"Oregano is one of Nature's finest preservatives." states Ingram in another book, Supermarket Remedies. The author suggests that if oregano is used with foods such as meat, eggs, milk, or salad, you "will greatly halt the growth of microbes and, thus, reduce the risk for food poisoning."

The key element in oregano is the oil, which Foster points out "contains carvacrol and thymol as the primary components." Foster attributes the "fungicidal and worm-expellant properties" of oil of oregano to carvacrol and thymol. "These two phenols may constitute as much as 90% of (the oil)."

However, Ingram adds that these two phenols work "synergistically" and that is the reason "oil of oregano" packs a double punch in antiseptic powder and explains why it is infinitely more potent than commercial phenol in microbial killing power."

All of this helps make oregano oil a significant factor in treating internal and external fungi including athletes foot. Skin conditions such as psoriasis and eczema can be improved with the treatment as well. Ingram explains the astonishing discovery that "oil of oregano outright destroys all variety of fungi and yeasts, regardless of where they reside."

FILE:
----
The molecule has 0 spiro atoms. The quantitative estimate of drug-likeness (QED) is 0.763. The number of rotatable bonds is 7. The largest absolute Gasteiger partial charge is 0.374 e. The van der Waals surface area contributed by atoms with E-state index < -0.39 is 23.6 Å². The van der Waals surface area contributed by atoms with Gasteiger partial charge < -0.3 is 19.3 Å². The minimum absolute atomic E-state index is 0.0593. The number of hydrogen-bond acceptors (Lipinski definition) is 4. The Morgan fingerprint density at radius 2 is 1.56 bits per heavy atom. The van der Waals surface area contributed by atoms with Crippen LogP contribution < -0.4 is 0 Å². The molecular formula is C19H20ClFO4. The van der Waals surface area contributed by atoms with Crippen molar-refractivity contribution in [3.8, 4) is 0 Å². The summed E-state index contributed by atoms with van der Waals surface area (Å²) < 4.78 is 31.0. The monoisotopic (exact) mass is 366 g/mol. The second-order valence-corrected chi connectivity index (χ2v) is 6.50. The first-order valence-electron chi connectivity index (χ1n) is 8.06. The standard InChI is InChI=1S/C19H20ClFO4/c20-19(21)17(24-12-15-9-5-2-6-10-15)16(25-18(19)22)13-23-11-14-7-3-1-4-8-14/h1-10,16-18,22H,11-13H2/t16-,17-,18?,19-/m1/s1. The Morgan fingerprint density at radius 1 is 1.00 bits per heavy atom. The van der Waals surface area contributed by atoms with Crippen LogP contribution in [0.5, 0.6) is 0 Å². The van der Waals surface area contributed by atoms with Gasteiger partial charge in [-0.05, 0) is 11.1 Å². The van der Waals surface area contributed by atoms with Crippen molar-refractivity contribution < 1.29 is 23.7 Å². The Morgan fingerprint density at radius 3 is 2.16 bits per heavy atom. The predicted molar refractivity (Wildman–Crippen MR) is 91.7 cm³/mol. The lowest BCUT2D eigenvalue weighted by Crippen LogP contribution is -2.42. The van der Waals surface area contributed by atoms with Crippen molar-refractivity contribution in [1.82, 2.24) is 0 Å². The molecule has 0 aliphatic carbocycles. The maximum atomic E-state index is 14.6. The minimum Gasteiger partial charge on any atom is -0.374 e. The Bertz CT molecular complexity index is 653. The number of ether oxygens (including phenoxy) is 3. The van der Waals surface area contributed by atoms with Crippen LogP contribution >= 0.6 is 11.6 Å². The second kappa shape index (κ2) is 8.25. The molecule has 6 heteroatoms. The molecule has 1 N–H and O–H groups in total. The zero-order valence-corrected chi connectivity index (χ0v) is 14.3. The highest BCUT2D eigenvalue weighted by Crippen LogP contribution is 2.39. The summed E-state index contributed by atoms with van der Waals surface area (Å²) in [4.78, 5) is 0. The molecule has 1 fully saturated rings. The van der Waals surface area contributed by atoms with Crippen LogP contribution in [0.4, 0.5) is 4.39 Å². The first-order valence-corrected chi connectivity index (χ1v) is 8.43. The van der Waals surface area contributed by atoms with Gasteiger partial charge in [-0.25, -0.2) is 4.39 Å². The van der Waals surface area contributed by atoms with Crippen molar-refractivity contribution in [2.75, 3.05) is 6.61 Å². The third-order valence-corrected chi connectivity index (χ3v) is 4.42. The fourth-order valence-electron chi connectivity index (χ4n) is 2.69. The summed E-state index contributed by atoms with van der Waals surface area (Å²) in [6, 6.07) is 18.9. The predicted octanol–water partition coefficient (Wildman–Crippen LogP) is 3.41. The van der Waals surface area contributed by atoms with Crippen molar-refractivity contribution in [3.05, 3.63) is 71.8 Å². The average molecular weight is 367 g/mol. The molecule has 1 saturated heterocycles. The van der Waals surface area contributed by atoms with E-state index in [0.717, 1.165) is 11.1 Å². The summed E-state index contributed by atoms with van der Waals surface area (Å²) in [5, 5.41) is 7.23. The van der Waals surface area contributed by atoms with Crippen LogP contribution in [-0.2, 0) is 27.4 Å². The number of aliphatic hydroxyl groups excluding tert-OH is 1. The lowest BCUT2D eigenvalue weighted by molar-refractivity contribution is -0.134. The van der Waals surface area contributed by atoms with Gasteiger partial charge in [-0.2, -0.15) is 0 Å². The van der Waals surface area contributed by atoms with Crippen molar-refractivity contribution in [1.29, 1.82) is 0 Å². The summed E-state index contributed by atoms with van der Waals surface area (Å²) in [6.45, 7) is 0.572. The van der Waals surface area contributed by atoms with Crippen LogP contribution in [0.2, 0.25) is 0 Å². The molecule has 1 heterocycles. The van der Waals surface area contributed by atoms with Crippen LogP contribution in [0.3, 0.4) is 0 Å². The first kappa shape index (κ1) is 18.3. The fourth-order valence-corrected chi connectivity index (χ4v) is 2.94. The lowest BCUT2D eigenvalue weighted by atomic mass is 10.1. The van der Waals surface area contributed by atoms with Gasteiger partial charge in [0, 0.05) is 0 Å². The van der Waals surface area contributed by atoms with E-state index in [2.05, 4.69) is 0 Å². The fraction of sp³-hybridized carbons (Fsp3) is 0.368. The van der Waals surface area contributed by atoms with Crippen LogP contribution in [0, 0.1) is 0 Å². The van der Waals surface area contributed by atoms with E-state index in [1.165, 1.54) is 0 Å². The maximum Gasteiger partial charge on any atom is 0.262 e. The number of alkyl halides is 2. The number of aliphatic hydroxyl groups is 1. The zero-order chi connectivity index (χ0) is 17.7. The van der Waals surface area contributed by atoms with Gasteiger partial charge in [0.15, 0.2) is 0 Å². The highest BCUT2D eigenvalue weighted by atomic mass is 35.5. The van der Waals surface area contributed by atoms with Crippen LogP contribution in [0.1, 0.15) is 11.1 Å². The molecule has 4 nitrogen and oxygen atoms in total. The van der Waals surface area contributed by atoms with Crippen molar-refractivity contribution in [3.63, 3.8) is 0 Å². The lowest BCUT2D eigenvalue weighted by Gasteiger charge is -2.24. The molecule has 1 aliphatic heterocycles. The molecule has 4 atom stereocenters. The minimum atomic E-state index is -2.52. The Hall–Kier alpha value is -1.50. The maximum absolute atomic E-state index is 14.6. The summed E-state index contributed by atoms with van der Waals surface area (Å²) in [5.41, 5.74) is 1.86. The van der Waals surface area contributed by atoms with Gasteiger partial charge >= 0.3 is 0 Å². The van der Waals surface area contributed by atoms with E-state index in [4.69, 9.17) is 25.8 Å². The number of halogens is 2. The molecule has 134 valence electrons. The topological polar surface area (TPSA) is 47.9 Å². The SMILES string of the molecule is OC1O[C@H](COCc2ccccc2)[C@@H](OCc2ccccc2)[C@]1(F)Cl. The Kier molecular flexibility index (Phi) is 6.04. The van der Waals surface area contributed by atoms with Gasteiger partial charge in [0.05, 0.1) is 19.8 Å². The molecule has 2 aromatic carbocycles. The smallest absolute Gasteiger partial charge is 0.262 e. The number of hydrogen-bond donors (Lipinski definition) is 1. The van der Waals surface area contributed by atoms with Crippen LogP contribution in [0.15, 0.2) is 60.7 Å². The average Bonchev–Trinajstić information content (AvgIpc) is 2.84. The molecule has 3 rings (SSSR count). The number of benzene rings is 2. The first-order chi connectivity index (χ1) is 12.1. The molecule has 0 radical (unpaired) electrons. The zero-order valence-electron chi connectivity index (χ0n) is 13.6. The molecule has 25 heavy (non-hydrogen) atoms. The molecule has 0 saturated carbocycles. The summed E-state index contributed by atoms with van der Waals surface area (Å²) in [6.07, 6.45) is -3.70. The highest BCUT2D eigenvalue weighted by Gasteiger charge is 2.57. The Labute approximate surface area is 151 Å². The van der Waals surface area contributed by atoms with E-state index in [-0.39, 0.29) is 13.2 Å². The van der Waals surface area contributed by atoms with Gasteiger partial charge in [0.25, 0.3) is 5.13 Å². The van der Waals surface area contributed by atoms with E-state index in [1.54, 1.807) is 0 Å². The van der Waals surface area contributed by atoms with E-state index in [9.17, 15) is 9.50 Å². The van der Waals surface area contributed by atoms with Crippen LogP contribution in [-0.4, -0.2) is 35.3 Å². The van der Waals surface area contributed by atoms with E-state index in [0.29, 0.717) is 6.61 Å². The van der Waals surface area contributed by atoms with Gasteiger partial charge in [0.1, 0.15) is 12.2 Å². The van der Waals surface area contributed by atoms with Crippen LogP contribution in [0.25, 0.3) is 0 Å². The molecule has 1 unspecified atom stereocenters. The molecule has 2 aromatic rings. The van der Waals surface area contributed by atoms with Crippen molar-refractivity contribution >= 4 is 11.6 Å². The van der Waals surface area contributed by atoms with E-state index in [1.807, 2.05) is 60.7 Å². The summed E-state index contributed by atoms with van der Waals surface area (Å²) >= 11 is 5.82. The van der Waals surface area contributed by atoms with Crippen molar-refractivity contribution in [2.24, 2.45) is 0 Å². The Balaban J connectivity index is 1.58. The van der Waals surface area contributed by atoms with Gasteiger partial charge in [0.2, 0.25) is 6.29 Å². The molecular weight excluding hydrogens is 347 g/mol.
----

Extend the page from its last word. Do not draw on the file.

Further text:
In addition to fighting various fungi, oil of oregano is useful against bacteria and parasites. As Ingram asserts, "oil of oregano's antiseptic powers are inhibits the growth of the majority of bacteria, something that prescription antibiotics fail to accomplish." In the case of parasites, oil of oregano has had success neutralizing worms, amoeba and protozoans.

Additional uses for oregano and oil of oregano are multi-dimensional. They have been found helpful in combating diarrhea, intestinal gas, and digestive problems, as well as sore throat and breathing difficulties. Oil of oregano can be immediate help against bee stings and many venomous bites until medical attention can be reached. Oil of oregano has even been suggested as a treatment for dandruff, diaper rash, and other skin disorders.

The benefits of oregano have gone largely unnoticed and underpublicized for far too long. As Ingram notes, oregano is "one of the world's finest natural medicines, that is if it's true oregano." So while oregano may hold the answer for a number of your health questions, be sure that it is in fact the real thing. Remember, these remedies are only attributed to genuine oregano and oil of oregano. Nonetheless, their values are much too important to overlook. Oregano may just be the thing you are searching for, or maybe didn't realize was available.


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9 posted on 10/11/2001 4:29:12 PM PDT by truthandlife
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To: truthandlife
Works for this Italian-American. Add some Garlic, tomatoes, maybe a little Romano, I'm getting hungry.
10 posted on 10/11/2001 5:00:42 PM PDT by Victor
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To: truthandlife
Not to be too much of a crepe-hanger, but what kind of serious medical study uses only eighteen mice?
11 posted on 10/11/2001 5:43:54 PM PDT by Grut